Sunday, 19 June 2016

Hypochondriacal Disorder

Hypochondriacal Disorder

A 34-year-old operating room assistant has presented you in the outpatient department; his physician—to whom he reported ninth time in last three months with a dread that he has human immune virus infection—sent him to you for psychiatric assessment and management. The physician notes he requested him to examine and re-test him for AIDS. He explained that his roommate in the mess recently confessed to having homosexual relationships with multiple partners. The patient never had a homosexual contact nor carries a factor for human immune virus infection. He had anankastic traits; remains worried about his health, however, he has no depression or disturbed biological functions.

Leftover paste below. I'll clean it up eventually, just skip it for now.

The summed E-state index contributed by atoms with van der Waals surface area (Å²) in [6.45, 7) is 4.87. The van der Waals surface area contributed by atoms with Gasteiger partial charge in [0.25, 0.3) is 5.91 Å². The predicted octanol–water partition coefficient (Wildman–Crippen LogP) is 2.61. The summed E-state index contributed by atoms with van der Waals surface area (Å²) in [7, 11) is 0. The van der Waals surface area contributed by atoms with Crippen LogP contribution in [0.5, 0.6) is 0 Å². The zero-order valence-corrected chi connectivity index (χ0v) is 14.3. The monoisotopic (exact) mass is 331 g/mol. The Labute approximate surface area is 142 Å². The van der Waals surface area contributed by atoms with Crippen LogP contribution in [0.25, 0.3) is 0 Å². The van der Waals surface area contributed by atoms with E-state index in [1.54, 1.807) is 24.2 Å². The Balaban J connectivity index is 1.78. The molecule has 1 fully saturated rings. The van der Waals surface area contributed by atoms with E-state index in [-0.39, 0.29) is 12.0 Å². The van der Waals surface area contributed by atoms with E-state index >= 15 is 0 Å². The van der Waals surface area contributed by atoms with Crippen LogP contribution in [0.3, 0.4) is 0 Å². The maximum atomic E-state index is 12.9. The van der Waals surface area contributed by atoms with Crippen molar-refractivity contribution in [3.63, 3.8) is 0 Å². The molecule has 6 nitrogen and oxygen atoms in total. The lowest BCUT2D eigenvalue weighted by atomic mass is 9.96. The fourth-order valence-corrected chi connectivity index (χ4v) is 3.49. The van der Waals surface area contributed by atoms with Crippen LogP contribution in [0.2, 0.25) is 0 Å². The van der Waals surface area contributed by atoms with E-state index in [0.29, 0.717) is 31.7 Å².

1. What will be the differential diagnosis in this case?
  2. What is the most likely diagnosis? Justify.
  3. How would you manage this case?

Differential Diagnosis

  1. Hypochondriasis/Illness Anxiety Disorder
  2. Obsessive-compulsive disorder, these could be intrusive thoughts, but this is less likely.
  3. Monosymptomatic hypochondriacal delusional disorder
  4. Somatization disorder (but few physical symptoms stated in the stem)


He has a strong preoccupation with the possibility of having AIDS

Does not have risk factors for or evidence of AIDS

His physician can not reassure him as this is his 9th time

Young age

Medical help-seeking behaviour e.g. repeatedly requests investigations


Prominent anxiety and fear

He only has a fear of having AIDS, therefore requests testing and examination and NOT a belief (delusion)